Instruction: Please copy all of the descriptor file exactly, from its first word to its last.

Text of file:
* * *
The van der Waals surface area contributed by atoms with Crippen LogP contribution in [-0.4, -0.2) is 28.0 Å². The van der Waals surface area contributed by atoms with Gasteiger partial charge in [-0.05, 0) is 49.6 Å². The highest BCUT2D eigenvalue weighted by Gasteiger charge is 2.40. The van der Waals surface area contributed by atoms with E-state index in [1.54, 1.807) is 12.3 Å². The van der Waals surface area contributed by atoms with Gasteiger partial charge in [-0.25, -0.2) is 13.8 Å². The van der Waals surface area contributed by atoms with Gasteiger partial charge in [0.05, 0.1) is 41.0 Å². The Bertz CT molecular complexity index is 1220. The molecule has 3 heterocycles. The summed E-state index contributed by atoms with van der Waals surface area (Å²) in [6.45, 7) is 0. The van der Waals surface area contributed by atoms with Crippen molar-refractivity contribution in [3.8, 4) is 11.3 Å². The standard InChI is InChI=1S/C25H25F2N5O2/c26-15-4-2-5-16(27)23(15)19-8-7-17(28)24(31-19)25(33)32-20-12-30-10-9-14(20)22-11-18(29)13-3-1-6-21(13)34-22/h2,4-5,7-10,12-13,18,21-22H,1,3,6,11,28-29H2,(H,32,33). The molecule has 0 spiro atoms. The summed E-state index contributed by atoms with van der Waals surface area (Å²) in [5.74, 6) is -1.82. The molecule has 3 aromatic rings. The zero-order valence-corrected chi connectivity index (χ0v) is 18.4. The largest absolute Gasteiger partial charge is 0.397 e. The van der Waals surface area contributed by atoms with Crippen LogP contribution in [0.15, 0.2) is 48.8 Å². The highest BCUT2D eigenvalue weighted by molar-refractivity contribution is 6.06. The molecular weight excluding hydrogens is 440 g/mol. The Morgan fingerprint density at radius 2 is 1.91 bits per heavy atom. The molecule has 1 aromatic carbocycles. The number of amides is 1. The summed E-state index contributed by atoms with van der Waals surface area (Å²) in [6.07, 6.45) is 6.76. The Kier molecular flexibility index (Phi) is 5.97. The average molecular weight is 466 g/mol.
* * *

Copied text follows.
The van der Waals surface area contributed by atoms with Crippen LogP contribution in [-0.4, -0.2) is 28.0 Å². The van der Waals surface area contributed by atoms with Gasteiger partial charge in [-0.05, 0) is 49.6 Å². The highest BCUT2D eigenvalue weighted by Gasteiger charge is 2.40. The van der Waals surface area contributed by atoms with E-state index in [1.54, 1.807) is 12.3 Å². The van der Waals surface area contributed by atoms with Gasteiger partial charge in [-0.25, -0.2) is 13.8 Å². The van der Waals surface area contributed by atoms with Gasteiger partial charge in [0.05, 0.1) is 41.0 Å². The Bertz CT molecular complexity index is 1220. The molecule has 3 heterocycles. The summed E-state index contributed by atoms with van der Waals surface area (Å²) in [6.45, 7) is 0. The van der Waals surface area contributed by atoms with Crippen molar-refractivity contribution in [3.8, 4) is 11.3 Å². The standard InChI is InChI=1S/C25H25F2N5O2/c26-15-4-2-5-16(27)23(15)19-8-7-17(28)24(31-19)25(33)32-20-12-30-10-9-14(20)22-11-18(29)13-3-1-6-21(13)34-22/h2,4-5,7-10,12-13,18,21-22H,1,3,6,11,28-29H2,(H,32,33). The molecule has 0 spiro atoms. The summed E-state index contributed by atoms with van der Waals surface area (Å²) in [5.74, 6) is -1.82. The molecule has 3 aromatic rings. The zero-order valence-corrected chi connectivity index (χ0v) is 18.4. The largest absolute Gasteiger partial charge is 0.397 e. The van der Waals surface area contributed by atoms with Crippen LogP contribution in [0.15, 0.2) is 48.8 Å². The highest BCUT2D eigenvalue weighted by molar-refractivity contribution is 6.06. The molecular weight excluding hydrogens is 440 g/mol. The Morgan fingerprint density at radius 2 is 1.91 bits per heavy atom. The molecule has 1 aromatic carbocycles. The number of amides is 1. The summed E-state index contributed by atoms with van der Waals surface area (Å²) in [6.07, 6.45) is 6.76. The Kier molecular flexibility index (Phi) is 5.97. The average molecular weight is 466 g/mol.